Dr Junhong Chang, AMRO Director, delivers the keynote address at the inaugural Jakarta Forum on ASEAN-China Relations on March 4, 2019.
Keynote Speech by AMRO Director Dr Junhong Chang at Jakarta Forum on ASEAN-China Relations
East Asia Financial Cooperation: Towards an Open, Inclusive, Stable and Prosperous Region
Jakarta, Indonesia | March 4, 2019
(As prepared for delivery)
His Excellency Huang Xilian, Chinese Ambassador to ASEAN,
Her Excellency Elizabeth P. Buensuceso, Permanent Representative of the Philippines to ASEAN,
His Excellency Dato Lim JockHoi, Secretary-General of ASEAN
Distinguished guests, ladies and gentlemen,
I am honored to have this opportunity to address all of you today, and I want to thank the co-sponsors, the Permanent Mission of the Philippines to ASEAN and the Chinese Mission to ASEAN, for organizing and for so kindly inviting me to this very first Jakarta Forum on ASEAN-China Relations. I believe this forum will support regional integration significantly by providing a meaningful platform to exchange information and views on East Asian cooperation and relevant regional and international issues.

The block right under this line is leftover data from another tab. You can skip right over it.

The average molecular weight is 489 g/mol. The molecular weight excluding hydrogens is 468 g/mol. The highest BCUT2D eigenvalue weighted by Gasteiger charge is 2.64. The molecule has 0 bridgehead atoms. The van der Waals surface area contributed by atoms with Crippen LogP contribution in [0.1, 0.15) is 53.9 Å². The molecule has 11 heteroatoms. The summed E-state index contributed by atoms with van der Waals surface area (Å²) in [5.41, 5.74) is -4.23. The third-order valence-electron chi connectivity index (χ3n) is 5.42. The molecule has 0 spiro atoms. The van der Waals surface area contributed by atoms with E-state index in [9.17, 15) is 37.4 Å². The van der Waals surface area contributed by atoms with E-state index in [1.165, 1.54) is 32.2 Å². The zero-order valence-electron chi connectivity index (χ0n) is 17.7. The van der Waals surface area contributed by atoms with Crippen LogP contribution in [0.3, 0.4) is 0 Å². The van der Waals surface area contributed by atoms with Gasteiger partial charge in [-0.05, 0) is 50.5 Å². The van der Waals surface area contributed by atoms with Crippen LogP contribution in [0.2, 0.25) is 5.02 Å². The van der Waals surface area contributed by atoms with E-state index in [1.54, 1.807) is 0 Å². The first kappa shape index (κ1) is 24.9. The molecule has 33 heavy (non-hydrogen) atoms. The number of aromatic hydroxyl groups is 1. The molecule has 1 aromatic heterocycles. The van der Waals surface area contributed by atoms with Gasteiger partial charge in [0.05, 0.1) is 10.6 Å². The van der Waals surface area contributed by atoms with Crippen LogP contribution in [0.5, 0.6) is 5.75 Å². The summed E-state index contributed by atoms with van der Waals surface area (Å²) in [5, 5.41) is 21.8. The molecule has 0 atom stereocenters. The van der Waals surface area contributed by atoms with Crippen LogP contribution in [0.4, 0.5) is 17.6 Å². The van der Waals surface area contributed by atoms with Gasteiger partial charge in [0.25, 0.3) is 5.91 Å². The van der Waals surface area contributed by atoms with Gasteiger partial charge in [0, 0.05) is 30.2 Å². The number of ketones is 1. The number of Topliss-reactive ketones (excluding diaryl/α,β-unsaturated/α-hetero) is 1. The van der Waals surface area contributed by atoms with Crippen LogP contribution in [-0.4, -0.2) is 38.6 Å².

The initiation of this forum is an important milestone, especially on the occasion of the 20th anniversary of the ASEAN+3 cooperation process, that will act as a springboard for advancing East Asia’s cooperation to the next level. I would also like to commend the co-sponsors for their vision in choosing “financial cooperation” as the theme of this inaugural event. To me, this demonstrates regional commitment to advancing an indispensable requirement for greater regional growth, stability and integration. As Director of AMRO, the regional macroeconomic surveillance organization in the ASEAN+3 region established eight years ago comprising the ten ASEAN countries plus China (including Hong Kong), Japan, and Korea, I would like to share some thoughts on East Asian cooperation – the achievements we have attained so far, and the challenges ahead.
First, East Asian cooperation has come a long way. We have benefited greatly from Asian regionalism, originally driven by market forces and increasingly supported by regional trade agreements and other forms of cooperation. We have seen the establishment of ASEAN and the ASEAN Economic Community, alongside other frameworks of cooperation such as the ASEAN+1, ASEAN+3 and the ASEAN+6 (or the East Asia Summit, EAS). The EAS in particular, has become a key platform for dialogue and cooperation. ASEAN has been the driving force behind the various cooperation mechanisms, such as the Regional Comprehensive Economic Partnership (RCEP), which could pave the way for the establishment of the East Asia Economic Community.